nymph

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Related to Oceanids: Oceanus

nymph

 [nimf]
a developmental stage in certain arthropods (e.g., ticks) between the larval form and the adult; it resembles an adult but does not have fully developed wings or genitalia.
Miller-Keane Encyclopedia and Dictionary of Medicine, Nursing, and Allied Health, Seventh Edition. © 2003 by Saunders, an imprint of Elsevier, Inc. All rights reserved.

nymph

(nimf),
1. The earliest series of stages in metamorphosis following hatching in the development of hemimetabolous insects (for example, locusts); the nymph resembles the adult in many respects, but lacks full wing or genitalia development; it grows through successive instars without any intermediate or pupal stage into the imago or adult form.
See also: incomplete metamorphosis, complete metamorphosis.
2. The third stage in the life cycle of a tick, between the larva and the adult.
[G. nymphē, maiden]
Farlex Partner Medical Dictionary © Farlex 2012

nymph

(nĭmf)
n.
a. The immature form of an insect, such as a grasshopper, that does not pass through a pupal stage during metamorphosis. Nymphs resemble adults but are smaller and lack fully developed wings.
b. The eight-legged immature form of certain arachnids, such as ticks and mites.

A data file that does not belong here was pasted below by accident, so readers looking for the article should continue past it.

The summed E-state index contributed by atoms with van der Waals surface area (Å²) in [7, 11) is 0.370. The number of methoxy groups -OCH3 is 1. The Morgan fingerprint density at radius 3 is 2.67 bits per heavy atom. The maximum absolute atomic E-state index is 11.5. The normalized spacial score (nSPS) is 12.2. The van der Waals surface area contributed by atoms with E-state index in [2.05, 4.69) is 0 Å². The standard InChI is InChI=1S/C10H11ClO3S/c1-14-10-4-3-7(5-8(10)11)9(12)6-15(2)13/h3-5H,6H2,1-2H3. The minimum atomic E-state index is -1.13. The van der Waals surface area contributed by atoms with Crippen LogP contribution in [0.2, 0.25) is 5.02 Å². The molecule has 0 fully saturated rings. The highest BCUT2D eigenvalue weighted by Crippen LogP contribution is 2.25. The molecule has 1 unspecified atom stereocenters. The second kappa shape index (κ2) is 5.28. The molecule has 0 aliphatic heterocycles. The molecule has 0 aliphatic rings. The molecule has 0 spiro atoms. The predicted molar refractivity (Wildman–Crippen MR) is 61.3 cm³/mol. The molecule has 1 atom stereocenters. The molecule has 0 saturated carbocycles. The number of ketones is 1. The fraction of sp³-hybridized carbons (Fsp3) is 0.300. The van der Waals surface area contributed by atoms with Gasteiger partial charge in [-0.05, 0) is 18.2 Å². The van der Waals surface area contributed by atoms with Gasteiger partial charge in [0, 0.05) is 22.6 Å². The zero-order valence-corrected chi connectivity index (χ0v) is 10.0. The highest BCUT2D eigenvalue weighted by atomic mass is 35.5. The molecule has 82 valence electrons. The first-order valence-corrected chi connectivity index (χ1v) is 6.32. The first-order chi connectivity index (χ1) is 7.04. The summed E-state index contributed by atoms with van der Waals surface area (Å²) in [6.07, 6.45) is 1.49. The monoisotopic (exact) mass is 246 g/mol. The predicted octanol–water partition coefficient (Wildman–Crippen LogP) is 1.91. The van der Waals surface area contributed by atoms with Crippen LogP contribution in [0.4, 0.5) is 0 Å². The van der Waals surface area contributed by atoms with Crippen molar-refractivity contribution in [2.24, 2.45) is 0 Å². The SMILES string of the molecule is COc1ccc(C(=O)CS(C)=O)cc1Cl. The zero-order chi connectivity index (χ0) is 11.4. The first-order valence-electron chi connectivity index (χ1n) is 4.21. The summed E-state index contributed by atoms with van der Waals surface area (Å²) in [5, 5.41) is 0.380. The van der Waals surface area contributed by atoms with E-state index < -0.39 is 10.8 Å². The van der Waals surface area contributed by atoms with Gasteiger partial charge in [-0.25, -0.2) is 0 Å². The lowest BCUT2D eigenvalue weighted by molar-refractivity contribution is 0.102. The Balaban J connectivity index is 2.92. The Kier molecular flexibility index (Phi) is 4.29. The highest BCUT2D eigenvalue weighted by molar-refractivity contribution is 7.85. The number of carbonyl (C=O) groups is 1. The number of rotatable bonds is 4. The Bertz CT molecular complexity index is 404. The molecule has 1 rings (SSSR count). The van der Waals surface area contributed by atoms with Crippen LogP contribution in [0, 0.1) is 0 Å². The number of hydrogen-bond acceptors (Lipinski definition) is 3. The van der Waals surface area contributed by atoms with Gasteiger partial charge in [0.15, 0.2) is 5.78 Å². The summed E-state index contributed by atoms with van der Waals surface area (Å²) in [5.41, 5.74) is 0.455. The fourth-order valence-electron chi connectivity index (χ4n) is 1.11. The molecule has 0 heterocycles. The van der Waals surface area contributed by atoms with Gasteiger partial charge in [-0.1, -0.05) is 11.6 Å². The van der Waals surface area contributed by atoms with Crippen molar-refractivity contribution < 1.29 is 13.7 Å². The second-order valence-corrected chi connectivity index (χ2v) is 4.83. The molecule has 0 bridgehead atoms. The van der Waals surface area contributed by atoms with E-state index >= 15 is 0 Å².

nymph′al (nĭm′fəl) adj.
The American Heritage® Medical Dictionary Copyright © 2007, 2004 by Houghton Mifflin Company. Published by Houghton Mifflin Company. All rights reserved.

nymph

the immature stages of any EXOPTERYGOTE, such as the mayfly It has compound eyes and mouthparts like the adult, but usually lacks wings (though traces are sometimes present) and is sexually immature. See METAMORPHOSIS, ENDOPTERYGOTE.
Collins Dictionary of Biology, 3rd ed. © W. G. Hale, V. A. Saunders, J. P. Margham 2005
References in periodicals archive ?
It is sometimes argued that there would be no point in drawing attention to the |flight' of normally non-flying Oceanids unless the dramatist was physically representing it through a spectacular effect.(25) But on the other hand, such reference might simply stem from the desire to justify and explain the very presence of ocean-dwelling nymphs on dry land.(26) For all that, the literal minded might be more comfortable with some type of |car' or |cars' from which the Oceanids really can |descend'.(27) Either arrangement would be possible.
389-406, imagines the Oceanids suspended individually from ropes.
At last Prometheus asked Panthea and Ione, the two Oceanides, to repeat to him the curse he had pronounced upon Jupiter when Jupiter had first begun to torture him.